There’s lot of talk about the demographic timebomb — with increases in life expectancy, and the trend (in the West) for smaller family sizes.
Globally the percentage of the population that is 65 or older will double from 10% to 20% by 2050. In the UK, forecasts suggest there will be only 3.3 working age adults earning money to support the pensions and care of each elderly person.
This is better than in Japan, where there are only 2.1, but much less secure than the 11.3 in Bangladesh.
This demographic timebomb is not only an economic problem. Where are all the carers going to come from as these older people get sicker and frailer, and need support?
When I spoke at St Josephs hospice on home deaths, the lovely audience wanted specific links to what I think are the best videos on palliative care. Here they are below.
Before that though, I wanted to share some more local data. I spoke about the shocking effects on deprivation in Scotland, and said it would be similar elsewhere. I’m not happy to be proved right.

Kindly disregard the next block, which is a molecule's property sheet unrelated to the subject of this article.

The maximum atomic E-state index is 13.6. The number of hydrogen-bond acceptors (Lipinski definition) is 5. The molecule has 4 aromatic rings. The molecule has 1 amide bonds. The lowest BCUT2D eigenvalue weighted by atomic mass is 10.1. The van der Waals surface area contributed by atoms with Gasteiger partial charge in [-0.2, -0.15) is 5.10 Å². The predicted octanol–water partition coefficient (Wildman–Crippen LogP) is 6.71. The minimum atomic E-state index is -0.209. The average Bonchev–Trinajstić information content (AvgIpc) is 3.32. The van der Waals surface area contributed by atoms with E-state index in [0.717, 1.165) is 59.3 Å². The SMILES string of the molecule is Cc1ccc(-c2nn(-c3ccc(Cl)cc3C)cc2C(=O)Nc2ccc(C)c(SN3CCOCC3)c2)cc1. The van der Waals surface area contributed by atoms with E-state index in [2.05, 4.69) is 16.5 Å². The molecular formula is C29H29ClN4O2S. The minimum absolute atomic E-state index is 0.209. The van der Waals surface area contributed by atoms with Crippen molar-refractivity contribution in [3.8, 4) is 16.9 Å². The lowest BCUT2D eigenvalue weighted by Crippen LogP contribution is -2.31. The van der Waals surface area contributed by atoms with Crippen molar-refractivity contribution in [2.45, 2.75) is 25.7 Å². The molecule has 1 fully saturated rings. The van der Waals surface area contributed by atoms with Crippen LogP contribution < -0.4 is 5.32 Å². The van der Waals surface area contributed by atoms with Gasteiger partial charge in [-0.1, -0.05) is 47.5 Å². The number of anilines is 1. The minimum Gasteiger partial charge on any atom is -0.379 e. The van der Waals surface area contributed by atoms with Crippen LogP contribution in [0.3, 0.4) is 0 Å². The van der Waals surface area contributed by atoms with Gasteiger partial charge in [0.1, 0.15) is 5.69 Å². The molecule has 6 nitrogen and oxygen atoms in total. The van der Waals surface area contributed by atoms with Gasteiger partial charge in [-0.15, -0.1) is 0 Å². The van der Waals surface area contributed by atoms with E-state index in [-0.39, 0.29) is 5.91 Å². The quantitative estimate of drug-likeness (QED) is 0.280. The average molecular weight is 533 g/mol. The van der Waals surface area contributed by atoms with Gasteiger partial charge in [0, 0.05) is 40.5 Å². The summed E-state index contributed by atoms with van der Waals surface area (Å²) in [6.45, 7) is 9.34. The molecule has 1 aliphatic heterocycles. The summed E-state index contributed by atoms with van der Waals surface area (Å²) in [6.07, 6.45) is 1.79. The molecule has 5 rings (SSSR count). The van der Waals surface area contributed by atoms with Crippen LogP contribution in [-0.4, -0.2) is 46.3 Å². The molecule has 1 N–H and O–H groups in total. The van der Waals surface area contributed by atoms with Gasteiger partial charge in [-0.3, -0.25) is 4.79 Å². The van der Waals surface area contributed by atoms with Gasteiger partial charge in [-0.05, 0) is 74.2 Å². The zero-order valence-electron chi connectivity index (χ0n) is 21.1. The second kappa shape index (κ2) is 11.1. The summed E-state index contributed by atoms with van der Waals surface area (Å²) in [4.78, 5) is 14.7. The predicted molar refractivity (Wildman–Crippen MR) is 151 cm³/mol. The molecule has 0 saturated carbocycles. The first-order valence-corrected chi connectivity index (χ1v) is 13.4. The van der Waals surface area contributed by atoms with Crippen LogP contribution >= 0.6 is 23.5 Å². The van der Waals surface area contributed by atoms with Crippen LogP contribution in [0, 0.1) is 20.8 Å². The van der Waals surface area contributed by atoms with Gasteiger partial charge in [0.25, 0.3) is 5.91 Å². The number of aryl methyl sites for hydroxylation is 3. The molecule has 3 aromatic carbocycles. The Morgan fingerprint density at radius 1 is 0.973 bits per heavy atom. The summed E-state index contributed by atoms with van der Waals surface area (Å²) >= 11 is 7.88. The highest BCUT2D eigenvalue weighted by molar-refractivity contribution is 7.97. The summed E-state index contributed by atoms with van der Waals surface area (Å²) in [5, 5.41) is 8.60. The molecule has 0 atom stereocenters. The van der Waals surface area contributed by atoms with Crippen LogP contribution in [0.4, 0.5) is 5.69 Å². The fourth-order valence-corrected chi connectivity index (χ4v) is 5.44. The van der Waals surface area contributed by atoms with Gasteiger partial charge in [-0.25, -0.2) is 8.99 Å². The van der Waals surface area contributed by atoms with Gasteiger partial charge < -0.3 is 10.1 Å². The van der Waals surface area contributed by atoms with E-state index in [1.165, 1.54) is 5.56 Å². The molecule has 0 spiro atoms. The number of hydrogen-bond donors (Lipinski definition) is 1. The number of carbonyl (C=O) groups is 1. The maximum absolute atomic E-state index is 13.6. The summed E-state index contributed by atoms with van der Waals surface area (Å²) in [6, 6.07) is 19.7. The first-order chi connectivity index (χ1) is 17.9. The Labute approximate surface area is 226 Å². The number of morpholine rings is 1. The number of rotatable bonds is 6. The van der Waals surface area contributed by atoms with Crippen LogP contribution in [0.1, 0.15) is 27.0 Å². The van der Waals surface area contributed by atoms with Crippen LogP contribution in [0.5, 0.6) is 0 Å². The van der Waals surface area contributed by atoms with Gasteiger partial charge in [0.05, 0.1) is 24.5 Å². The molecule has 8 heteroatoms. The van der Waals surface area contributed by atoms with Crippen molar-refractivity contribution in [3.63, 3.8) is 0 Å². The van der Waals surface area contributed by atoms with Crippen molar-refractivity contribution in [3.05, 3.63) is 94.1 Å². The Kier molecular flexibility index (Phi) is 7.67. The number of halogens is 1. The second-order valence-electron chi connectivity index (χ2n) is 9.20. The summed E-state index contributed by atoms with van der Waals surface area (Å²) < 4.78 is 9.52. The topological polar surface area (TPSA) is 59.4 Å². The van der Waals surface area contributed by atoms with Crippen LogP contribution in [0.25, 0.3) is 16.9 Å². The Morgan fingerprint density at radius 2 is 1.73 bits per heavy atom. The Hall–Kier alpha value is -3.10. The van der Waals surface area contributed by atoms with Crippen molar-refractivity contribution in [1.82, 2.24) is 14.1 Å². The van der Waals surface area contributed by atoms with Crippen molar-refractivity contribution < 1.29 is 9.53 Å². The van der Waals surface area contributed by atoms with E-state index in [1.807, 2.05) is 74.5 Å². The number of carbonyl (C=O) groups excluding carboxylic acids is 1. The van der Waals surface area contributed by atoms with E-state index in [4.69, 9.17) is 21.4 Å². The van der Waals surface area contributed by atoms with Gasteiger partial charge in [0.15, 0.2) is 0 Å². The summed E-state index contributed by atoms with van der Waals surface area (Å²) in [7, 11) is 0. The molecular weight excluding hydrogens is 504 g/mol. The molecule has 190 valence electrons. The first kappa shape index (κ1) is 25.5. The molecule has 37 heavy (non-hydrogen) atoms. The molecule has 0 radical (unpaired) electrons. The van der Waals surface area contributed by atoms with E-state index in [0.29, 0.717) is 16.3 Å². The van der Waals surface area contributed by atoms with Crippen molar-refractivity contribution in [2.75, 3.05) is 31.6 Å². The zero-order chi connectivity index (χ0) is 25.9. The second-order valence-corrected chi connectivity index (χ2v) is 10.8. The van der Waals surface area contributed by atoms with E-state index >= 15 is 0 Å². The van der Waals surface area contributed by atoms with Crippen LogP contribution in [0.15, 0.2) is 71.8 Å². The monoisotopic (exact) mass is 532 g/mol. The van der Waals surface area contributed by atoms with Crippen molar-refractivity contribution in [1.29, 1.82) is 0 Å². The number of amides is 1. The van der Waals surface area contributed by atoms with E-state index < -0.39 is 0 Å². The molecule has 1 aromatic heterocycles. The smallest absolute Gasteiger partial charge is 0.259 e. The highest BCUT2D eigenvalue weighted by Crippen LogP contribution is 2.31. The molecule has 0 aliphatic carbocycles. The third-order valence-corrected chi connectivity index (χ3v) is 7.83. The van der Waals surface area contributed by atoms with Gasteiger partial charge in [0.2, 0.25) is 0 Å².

This week’s BMA News Review says that, in Tower Hamlets, “adults can expect to have the disease profile of a 75 year old at the age of just 55”.
So, it’s even more important to look at Martin Wilson on ‘realistic palliative care for an ageing population’. This includes shocking data, and shocking conclusions, on how living and dying if you’re in a deprived area is like being on another planet. As well as how death is a feminist issue:
Then, here’s Kieran Sweeney talking about how, amongst other things “… clinicians inadvertently heap small humiliations on patients”. This is, sadly, true. Please talk a moment to think if you have ever done this. Not on purpose, of course! And how you might never do it again.